I’ve been playing with the DAPRA deshredding challenge. The challenge is to reconstruct the original text of a series of shredded pages (like the one shown above). That image is the easiest challenge, the fragments get progressively smaller, and the problem gets progressively harder. Computationally it seems rather tough! I wanted to post my work in progress and some details of the issues you encountered.
First of all, my current code base is here: https://github.com/new299/DS. There are a number of tools, all written and C++ and I’m afraid very badly and quickly hacked together.
ds_isolate: This tool isolates individual fragments from the image (image segmentation). It also tries to get all fragments in the same orientation. You can see an example output in the directory puzzle1
ds_orientate: This tool tries to get the fragments facing the right way. I.e. all “pointing” up.
ds_clean: This tool attempts create binary versions of the fragments, dividing the individual fragments into foreground/background pixels. It also create “edge_walk” files. These are walks around the edge of the fragment which contains 0 for a background pixel and 1 for a foreground pixel.
ds_align: This tool tries to align all the edge_walks. This is hard!
ds_qc: This is a SDL based tool for moving around and plaything with the fragments. It can also perform some alignment using the edge_walk files on the fly.
So, here’s my method in a little more detail:
ds_isolate – image segmentation
The segmentation progress is pretty straight forward, they’ve given us relatively nice clean images to play with. To segment I pick start pixels 10 pixel in from the edges of all corners. I then perform a random walk, only moving to pixels with a near RGB value. The distance function is simple euclidean distance.
I choose a limit of “10” because that seemed to work, pretty good enough. During the random walk I collect all the pixel I encounter and stick them in a vector. I let the random walks continue for 50,000,000 (that’s probably WAY more than required). I then take this set of pixels and expand it a little, adding all pixels within a difference of 10 in R,G,B space (quick and dirty).
I then remove (set to 0) all the pixels which have a value in that dataset. Once this is done I then extract all connected pixels that are non-0. Any fragments that are too small (say 20pixels), I throw out.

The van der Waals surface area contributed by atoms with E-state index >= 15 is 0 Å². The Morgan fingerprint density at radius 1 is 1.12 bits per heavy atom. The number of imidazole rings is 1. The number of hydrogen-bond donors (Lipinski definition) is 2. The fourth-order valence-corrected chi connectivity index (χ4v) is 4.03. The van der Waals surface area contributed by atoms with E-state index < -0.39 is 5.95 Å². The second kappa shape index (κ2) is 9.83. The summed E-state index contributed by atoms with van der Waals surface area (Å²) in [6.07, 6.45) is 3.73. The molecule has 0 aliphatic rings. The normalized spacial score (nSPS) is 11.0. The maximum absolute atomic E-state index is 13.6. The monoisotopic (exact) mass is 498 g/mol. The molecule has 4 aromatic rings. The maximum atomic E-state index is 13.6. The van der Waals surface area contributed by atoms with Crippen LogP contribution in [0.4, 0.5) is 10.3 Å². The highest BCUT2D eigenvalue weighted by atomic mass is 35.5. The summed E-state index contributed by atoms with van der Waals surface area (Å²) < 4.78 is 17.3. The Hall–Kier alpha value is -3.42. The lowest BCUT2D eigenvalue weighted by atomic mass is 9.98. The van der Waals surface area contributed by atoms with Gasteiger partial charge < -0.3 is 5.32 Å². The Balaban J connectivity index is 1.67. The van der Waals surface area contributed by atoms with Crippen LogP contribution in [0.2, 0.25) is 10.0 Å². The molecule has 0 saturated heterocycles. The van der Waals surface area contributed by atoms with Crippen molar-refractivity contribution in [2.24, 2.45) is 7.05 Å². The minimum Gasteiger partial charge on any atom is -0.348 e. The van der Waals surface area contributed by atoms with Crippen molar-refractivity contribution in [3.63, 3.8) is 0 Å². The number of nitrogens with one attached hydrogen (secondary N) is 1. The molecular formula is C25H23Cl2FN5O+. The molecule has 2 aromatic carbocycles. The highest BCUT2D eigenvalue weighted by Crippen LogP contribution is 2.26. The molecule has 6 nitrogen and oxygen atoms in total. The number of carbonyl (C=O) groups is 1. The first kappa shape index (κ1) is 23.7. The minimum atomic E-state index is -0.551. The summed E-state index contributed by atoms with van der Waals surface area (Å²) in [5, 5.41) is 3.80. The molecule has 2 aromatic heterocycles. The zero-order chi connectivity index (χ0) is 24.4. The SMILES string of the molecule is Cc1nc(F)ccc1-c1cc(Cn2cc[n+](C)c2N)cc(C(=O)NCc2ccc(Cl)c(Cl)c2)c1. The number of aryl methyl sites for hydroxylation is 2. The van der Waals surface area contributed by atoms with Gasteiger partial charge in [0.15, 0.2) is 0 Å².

I think the segmentation there is pretty clean. On the right you can see a dark artifact, those artifacts are not always present, but are common enough to be annoying.
Now the images are segmented the individual fragments are stored in a directory as follows: OUTPUTDIR/fragment_N/original.tif
ds_orientate – Get the fragments in the correct orientation
You can see that the fragment above isn’t pointing straight up. I decided that it would make down stream processing much easier if all the fragments were in the same orientation. This is what ds_orientate does. The tool rotates the images, in increments of 0.01 radians. After each rotation it checks the width of the image. After all rotates we select the rotation which resulted in the minimal width. Because all the fragments are /kind of/ rectangular this should get them all “standing up”. However they could still be rotated by 180 degrees. So I then check if the “pointy” end is at the bottom, if it isn’t I rotate the image by 180 degrees.
Here’s the rotated image:
Again, this works pretty well. It breaks with some fragments, particularly those with deformed ends or those that are completely bent.
ds_clean – Cleaning fragments and extracting edge walks
This is where things start to get tricky. This tool attempts to divide the fragment in to foreground and background components. It takes the fragments and converts them to greyscale images, and simple thresholding function is them applied. I also have a function that specifically tries to repair linear features (the lines on the paper). However as you can see here, it hasn’t done a great job with the lines.
After thresholding the image, ds_clean performs edge walks along the edges of the fragment. It identifies the top left/right and bottom left/right corners. It then performs a pixel walk along the edge and produces a string e.g.
Where 1s represent where the tool found a foreground pixel, 0s a background pixel. It writes those strings to files in the directory structure called “edge_walk”.
ds_align – Attempt to align all the fragment edges
ds_align takes all the edge_walk files and attempts to align the left and right sides against each other. It takes every overlap of each pair of strings and performs a weighted edit distance between them. It’s weighted so that foreground pixels count for more than background pixels. This results is a huge matrix of “what aligned best” for each fragment.
A work in progress
So, that’s where I got to so far. The alignment process works in /some/ cases, but isn’t great. I think perhaps I need to take fragment contours into account. However, I’m not sure how much more time I can devote to this project. Perhaps if someone out there wants to team up?? 🙂
A case that causes problems
This is the correct alignment, but my code has it as the second hit. Thing like this will be a problem and are caused by the fact that the shredder doesn’t keep all the fragments in alignment (which is great from the shredder makers point of view of course). But because less of the edge is touching, it gets scored lower. Even though a human observer and see that this is the correct match.
In this case I could possibly solve the problem by up weighting the foreground pixel scores. But the general case maybe more difficult. And I’m wondering if more about the shape of the character, and the direction of the lines near the edge of the fragment needs to be taken in to account.